used to be part of the peninsula but was separated following the major quake of 365 AD. Since antiquity, and continuing to the present day, the Peloponnese has been divided into seven major regions:
Achaea Achaea () or Achaia (), sometimes transliterated from Greek Greek may refer to: Greece Anything of, from, or related to Greece Greece ( el, Ελλάδα, , ), officially the Hellenic Republic, is a country located in Southeast Europe. Its ...
(north),
Corinthia Corinthia ( el, Κορινθία ''Korinthía'') is one of the regional units of Greece The 74 regional units ( el, περιφερειακές ενότητες, ; sing. , ) are administrative units Administrative division, administrative unit ...
(northeast),
Argolis Argolis or Argolida ( el, Αργολίδα , ; , in ancient Greek and Katharevousa) is one of the regional units of Greece. It is part of the modern regions of Greece, region of Peloponnese (region), Peloponnese, situated in the eastern part of ...
(east),
Arcadia Arcadia may refer to: Places Australia * Arcadia, New South Wales, a suburb of Sydney * Arcadia, Queensland * Arcadia, Victoria Greece * Arcadia (region) Arcadia ( el, Ἀρκαδία) is a region in the central Peloponnese. It takes its name ...
(center),
Laconia Laconia or Lakonia ( el, Λακωνία, , ) is a historical and administrative region of Greece Greece ( el, Ελλάδα, , ), officially the Hellenic Republic, is a country located in Southeast Europe. Its population is approximately 10. ...
(southeast),
Messenia Messenia or Messinia ( ; el, Μεσσηνία ) is a regional units of Greece, regional unit (''perifereiaki enotita'') in the southwestern part of the Peloponnese (region), Peloponnese Administrative regions of Greece, region, in Greece. Unt ...

Messenia
(southwest), and
Elis Elis or Ilia ( el, Ηλεία, ''Ileia'') is a historic region in the western part of the Peloponnese The Peloponnese (), Peloponnesia, or Peloponnesus (; el, Πελοπόννησος, Pelopónnēsos, ) is a peninsula and geographic regions ...
(west). Each of these regions is headed by a city. The largest city is
Patras Patras ( el, Πάτρα, Pátra ; Katharevousa and grc, Πάτραι; la, Patrae) is Greece's List of cities in Greece, third-largest city and the regional capital of Western Greece, in the northern Peloponnese, west of Athens. The city is b ...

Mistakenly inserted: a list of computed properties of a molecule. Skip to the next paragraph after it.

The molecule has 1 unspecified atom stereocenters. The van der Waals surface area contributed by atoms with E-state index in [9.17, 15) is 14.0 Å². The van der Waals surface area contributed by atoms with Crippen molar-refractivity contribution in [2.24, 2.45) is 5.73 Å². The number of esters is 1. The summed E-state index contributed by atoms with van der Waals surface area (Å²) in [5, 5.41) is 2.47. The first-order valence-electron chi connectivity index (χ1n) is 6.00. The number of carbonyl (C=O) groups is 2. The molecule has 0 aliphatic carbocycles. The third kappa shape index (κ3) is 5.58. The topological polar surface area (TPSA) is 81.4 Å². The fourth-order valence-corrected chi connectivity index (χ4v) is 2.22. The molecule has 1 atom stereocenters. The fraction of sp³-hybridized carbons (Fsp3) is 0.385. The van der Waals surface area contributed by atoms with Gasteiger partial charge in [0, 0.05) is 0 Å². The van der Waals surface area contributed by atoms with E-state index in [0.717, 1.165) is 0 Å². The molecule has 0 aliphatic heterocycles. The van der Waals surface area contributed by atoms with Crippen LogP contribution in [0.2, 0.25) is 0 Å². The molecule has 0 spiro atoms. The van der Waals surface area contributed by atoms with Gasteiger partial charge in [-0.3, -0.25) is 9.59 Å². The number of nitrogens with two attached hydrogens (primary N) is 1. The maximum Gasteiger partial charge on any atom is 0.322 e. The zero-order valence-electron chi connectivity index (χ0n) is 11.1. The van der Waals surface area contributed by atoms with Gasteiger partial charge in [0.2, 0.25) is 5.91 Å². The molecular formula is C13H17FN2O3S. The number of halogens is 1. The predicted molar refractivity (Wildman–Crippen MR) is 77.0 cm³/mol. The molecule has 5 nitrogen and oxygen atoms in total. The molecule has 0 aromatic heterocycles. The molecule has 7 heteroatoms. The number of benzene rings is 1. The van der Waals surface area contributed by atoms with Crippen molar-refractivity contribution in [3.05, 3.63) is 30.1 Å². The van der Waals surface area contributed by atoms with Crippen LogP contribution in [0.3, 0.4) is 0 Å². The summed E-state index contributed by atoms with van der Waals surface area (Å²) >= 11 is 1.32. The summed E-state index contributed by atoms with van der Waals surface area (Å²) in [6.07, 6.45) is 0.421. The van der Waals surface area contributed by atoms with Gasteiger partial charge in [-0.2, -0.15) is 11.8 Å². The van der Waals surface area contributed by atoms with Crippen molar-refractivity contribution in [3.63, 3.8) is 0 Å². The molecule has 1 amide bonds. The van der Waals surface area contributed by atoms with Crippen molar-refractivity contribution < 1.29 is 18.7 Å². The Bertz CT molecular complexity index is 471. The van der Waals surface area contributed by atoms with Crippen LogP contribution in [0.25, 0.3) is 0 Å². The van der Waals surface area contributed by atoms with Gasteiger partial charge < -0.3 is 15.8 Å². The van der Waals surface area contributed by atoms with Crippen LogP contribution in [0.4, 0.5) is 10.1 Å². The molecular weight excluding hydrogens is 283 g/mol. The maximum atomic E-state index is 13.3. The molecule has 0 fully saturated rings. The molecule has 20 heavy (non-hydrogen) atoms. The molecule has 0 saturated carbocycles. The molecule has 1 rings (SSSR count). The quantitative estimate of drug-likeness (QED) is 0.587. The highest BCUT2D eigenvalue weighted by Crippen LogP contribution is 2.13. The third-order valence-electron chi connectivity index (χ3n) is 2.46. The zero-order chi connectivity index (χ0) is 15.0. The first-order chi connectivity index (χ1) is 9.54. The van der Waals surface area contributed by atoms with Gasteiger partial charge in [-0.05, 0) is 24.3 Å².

Patras
(pop. 170,000) in Achaia, followed by
Kalamata Kalamáta ( el, Καλαμάτα ) is the second most populous city of the Peloponnese peninsula, after Patras, in southern Greece and the largest city of the Peloponnese (region), homonymous administrative region. As the capital and chief port o ...

Kalamata
(pop. 55,000) in Messenia.


History


Mythology and early history

The peninsula has been inhabited since
prehistoric times Prehistory, also known as pre-literary history, is the period of human history Human history, also known as world history, is the description of humanity's past. It is informed by archaeology Archaeology or archeology is the study ...
. Its modern name derives from ancient
Greek mythology Greek mythology is the body of myths originally told by the Ancient Greece, ancient Greeks, and a genre of Ancient Greek folklore. These stories concern the Cosmogony, origin and Cosmology#Metaphysical cosmology, nature of the world, the lives ...
, specifically the legend of the hero
Pelops In Greek mythology, Pelops (; ) was king of Pisa (Greece), Pisa in the Peloponnesus region (, lit. "Pelops' Island"). His father, Tantalus, was the founder of the House of Atreus through Pelops's son of that name. He was venerated at Olympia, Gre ...

Pelops
, who was said to have conquered the entire region. The name ''Peloponnesos'' means "Island of Pelops". The
Mycenaean civilization Mycenaean Greece (or the Mycenaean civilization) was the last phase of the Bronze Age in Ancient Greece, spanning the period from approximately 1750 to 1050 BC.. It represents the first advanced and distinctively Greek civilization in mainland ...
, mainland Greece's (and Europe's) first major civilization, dominated the Peloponnese in the